Acute Cystitis Rarely Caused by Enterococci, Streptococci

Enterococci, GBS Appear to Rarely Cause Acute Cystitis
Enterococci, GBS Appear to Rarely Cause Acute Cystitis

Although organisms such as enterococci or group B streptococci are often detected along with Escherichia coli in cultures of voided midstream urine, they usually are not found in cultures of catheter urine, according to a study of premenopausal women published in the the New England Journal of Medicine (2013;369:1883-1891).

Thomas M. Hooton, MD, of the University of Miami, and colleagues analyzed 202 paired specimens of midstream urine and catheter urine from 226 women, aged 18 to 49 years, who had symptoms of cystitis, to assess the predictive values for detection of enterococcus and group B streptococci in midstream urine.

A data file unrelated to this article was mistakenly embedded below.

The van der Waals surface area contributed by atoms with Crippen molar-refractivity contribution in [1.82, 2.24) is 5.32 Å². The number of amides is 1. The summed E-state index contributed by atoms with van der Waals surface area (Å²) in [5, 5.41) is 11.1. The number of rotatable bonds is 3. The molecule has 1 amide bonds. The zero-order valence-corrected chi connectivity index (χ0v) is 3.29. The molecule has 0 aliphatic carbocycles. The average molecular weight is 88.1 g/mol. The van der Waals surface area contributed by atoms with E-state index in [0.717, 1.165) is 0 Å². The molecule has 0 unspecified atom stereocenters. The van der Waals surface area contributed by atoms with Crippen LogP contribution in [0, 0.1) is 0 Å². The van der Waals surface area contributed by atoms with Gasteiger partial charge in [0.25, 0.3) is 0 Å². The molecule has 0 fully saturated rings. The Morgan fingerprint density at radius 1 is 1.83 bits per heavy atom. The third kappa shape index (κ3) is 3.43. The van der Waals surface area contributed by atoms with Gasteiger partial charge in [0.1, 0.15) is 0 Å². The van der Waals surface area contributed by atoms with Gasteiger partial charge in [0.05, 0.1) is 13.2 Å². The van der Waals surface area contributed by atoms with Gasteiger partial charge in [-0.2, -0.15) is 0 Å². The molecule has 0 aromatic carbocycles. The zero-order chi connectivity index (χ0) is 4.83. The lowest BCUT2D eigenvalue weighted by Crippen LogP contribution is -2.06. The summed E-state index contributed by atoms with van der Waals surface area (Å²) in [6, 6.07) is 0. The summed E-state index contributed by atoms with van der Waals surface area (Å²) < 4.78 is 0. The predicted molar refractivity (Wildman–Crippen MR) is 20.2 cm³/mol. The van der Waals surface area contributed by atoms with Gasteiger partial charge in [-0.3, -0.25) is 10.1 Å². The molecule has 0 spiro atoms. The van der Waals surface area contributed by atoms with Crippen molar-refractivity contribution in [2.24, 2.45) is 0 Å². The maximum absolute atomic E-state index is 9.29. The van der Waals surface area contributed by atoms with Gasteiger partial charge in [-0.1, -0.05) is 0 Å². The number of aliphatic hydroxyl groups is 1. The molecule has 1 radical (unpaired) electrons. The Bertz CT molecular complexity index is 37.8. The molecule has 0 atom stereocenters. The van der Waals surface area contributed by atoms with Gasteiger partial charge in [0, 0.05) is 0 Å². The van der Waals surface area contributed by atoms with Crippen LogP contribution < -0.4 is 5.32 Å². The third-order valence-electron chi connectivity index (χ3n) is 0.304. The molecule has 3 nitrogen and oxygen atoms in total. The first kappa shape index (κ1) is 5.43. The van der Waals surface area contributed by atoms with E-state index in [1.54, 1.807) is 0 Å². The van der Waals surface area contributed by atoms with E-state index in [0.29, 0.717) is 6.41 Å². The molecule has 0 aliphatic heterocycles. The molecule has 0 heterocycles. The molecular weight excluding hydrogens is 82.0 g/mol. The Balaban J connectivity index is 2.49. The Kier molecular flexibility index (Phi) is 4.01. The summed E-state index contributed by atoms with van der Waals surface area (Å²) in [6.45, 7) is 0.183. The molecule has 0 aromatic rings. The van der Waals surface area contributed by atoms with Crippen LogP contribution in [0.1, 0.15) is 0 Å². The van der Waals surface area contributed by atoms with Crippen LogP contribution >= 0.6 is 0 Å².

The researchers found that even low levels of E. coli had a high positive predictive value (93% at 10² colony-forming units per milliliter) for bladder bacteriuria. In contrast, though found in cultures of midstream urine, enterococci (10% of cultures) and group B streptococci (12% of cultures) did not predict bladder bacteriuria at any colony count.

"Cultures of voided midstream urine in healthy premenopausal women with acute uncomplicated cystitis accurately showed evidence of bladder E. coli but not of enterococci or group B streptococci, which are often isolated with E. coli but appear to rarely cause cystitis by themselves," the investigators wrote.

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